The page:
## Calculating the Equilibrium Constant with Coefficients

Nisarg Shah 1C
Posts: 54
Joined: Sat Jul 22, 2017 3:00 am

### Calculating the Equilibrium Constant with Coefficients

Why do you raise each species in the equilibrium constant to its coefficient because when doing an ICE table you already add/subtract the change by the coefficient times x?

For example, for 3H2 + N2 --> 2NH3, why do you raise the coefficent to each species after you already subtract or add by -3x or +2x.
H2 N2 NH3
I 1 1 0
C 1-3x 1-x +2x
E 1-3x 1-x 2x

Nancy Dinh 2J
Posts: 59
Joined: Fri Sep 29, 2017 7:07 am

### Re: Calculating the Equilibrium Constant with Coefficients

Nisarg Shah 1C wrote:Why do you raise each species in the equilibrium constant to its coefficient because when doing an ICE table you already add/subtract the change by the coefficient times x?

For example, for 3H2 + N2 --> 2NH3, why do you raise the coefficent to each species after you already subtract or add by -3x or +2x.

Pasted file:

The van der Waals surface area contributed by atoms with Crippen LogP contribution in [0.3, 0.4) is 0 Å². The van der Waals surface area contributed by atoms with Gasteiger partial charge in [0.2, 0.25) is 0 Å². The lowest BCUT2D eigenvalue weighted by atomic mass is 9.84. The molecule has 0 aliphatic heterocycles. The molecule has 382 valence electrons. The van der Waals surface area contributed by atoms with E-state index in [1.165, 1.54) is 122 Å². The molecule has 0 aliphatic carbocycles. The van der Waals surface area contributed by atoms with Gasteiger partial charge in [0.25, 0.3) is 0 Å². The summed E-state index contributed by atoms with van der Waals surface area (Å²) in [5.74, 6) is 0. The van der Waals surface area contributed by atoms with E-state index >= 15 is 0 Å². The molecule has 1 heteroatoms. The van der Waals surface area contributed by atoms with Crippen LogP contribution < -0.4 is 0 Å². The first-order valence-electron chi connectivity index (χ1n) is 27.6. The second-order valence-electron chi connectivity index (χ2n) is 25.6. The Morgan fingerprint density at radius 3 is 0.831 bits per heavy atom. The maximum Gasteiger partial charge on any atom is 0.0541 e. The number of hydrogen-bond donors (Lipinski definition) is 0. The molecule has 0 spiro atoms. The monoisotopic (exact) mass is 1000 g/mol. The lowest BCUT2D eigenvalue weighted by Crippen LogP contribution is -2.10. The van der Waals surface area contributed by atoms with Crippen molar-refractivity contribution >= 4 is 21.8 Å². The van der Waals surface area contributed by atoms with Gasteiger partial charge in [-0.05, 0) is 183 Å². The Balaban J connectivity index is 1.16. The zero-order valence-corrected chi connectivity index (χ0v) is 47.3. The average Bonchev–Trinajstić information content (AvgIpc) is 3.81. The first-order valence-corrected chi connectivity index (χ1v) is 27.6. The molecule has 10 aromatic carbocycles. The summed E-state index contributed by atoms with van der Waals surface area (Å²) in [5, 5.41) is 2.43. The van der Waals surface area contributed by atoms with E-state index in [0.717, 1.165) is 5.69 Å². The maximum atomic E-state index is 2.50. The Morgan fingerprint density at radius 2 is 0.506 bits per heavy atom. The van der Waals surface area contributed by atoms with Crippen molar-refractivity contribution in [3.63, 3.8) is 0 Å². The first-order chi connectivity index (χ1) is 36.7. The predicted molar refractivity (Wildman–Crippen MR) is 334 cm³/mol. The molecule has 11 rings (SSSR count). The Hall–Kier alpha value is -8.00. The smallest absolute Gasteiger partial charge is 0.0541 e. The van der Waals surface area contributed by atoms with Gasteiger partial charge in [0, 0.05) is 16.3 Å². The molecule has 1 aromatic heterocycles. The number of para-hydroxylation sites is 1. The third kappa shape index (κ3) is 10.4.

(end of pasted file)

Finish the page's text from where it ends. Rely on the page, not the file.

H2 N2 NH3
I 1 1 0
C 1-3x 1-x +2x
E 1-3x 1-x 2x

It's because the 1-3x, 1-x, and 2x are the concentrations of H2, N2, and NH3. We know that . Now it is simply substitution.

Aliza Ajmal 1D
Posts: 25
Joined: Fri Sep 29, 2017 7:05 am

### Re: Calculating the Equilibrium Constant with Coefficients

The coefficient before the x, like 3x for NH3, is referring to the number of moles of NH3. When using x in the ICE chart for equilibrium, make sure to remember the number of moles of each component and tack it on as a coefficient to x. Also, you don't always add x to the reactants side. When Q (reaction quotient) is bigger than K, you would subtract on the reactant side, and add x to the reactant side when Q is smaller than K. I made the mistake of adding x to the wrong side and it made me mess up a problem so I thought it would be helpful to mention :)